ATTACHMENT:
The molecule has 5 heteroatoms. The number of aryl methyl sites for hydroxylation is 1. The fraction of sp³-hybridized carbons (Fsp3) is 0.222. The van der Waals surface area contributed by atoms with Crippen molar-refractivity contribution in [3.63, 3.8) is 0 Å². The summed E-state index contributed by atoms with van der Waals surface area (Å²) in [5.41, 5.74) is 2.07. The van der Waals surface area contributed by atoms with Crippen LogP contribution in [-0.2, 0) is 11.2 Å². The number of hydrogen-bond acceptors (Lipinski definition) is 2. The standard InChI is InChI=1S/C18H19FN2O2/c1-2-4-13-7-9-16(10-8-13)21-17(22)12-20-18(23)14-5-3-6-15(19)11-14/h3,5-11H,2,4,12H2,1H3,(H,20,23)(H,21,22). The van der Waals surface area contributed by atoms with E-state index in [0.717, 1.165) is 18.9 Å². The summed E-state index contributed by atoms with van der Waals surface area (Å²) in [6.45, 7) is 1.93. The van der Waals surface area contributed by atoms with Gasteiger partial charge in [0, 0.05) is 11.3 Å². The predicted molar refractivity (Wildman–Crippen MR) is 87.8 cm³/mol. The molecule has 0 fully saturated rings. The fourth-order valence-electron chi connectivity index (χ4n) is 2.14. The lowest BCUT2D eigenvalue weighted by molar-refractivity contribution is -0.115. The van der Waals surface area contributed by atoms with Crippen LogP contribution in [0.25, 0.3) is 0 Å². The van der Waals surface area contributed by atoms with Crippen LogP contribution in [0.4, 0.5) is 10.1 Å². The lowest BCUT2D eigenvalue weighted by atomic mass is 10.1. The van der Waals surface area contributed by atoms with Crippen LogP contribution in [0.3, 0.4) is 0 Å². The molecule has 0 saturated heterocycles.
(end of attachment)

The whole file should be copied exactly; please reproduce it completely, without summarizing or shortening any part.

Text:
The molecule has 5 heteroatoms. The number of aryl methyl sites for hydroxylation is 1. The fraction of sp³-hybridized carbons (Fsp3) is 0.222. The van der Waals surface area contributed by atoms with Crippen molar-refractivity contribution in [3.63, 3.8) is 0 Å². The summed E-state index contributed by atoms with van der Waals surface area (Å²) in [5.41, 5.74) is 2.07. The van der Waals surface area contributed by atoms with Crippen LogP contribution in [-0.2, 0) is 11.2 Å². The number of hydrogen-bond acceptors (Lipinski definition) is 2. The standard InChI is InChI=1S/C18H19FN2O2/c1-2-4-13-7-9-16(10-8-13)21-17(22)12-20-18(23)14-5-3-6-15(19)11-14/h3,5-11H,2,4,12H2,1H3,(H,20,23)(H,21,22). The van der Waals surface area contributed by atoms with E-state index in [0.717, 1.165) is 18.9 Å². The summed E-state index contributed by atoms with van der Waals surface area (Å²) in [6.45, 7) is 1.93. The van der Waals surface area contributed by atoms with Gasteiger partial charge in [0, 0.05) is 11.3 Å². The predicted molar refractivity (Wildman–Crippen MR) is 87.8 cm³/mol. The molecule has 0 fully saturated rings. The fourth-order valence-electron chi connectivity index (χ4n) is 2.14. The lowest BCUT2D eigenvalue weighted by molar-refractivity contribution is -0.115. The van der Waals surface area contributed by atoms with Crippen LogP contribution in [0.25, 0.3) is 0 Å². The van der Waals surface area contributed by atoms with Crippen LogP contribution in [0.4, 0.5) is 10.1 Å². The lowest BCUT2D eigenvalue weighted by atomic mass is 10.1. The van der Waals surface area contributed by atoms with Crippen LogP contribution in [0.3, 0.4) is 0 Å². The molecule has 0 saturated heterocycles.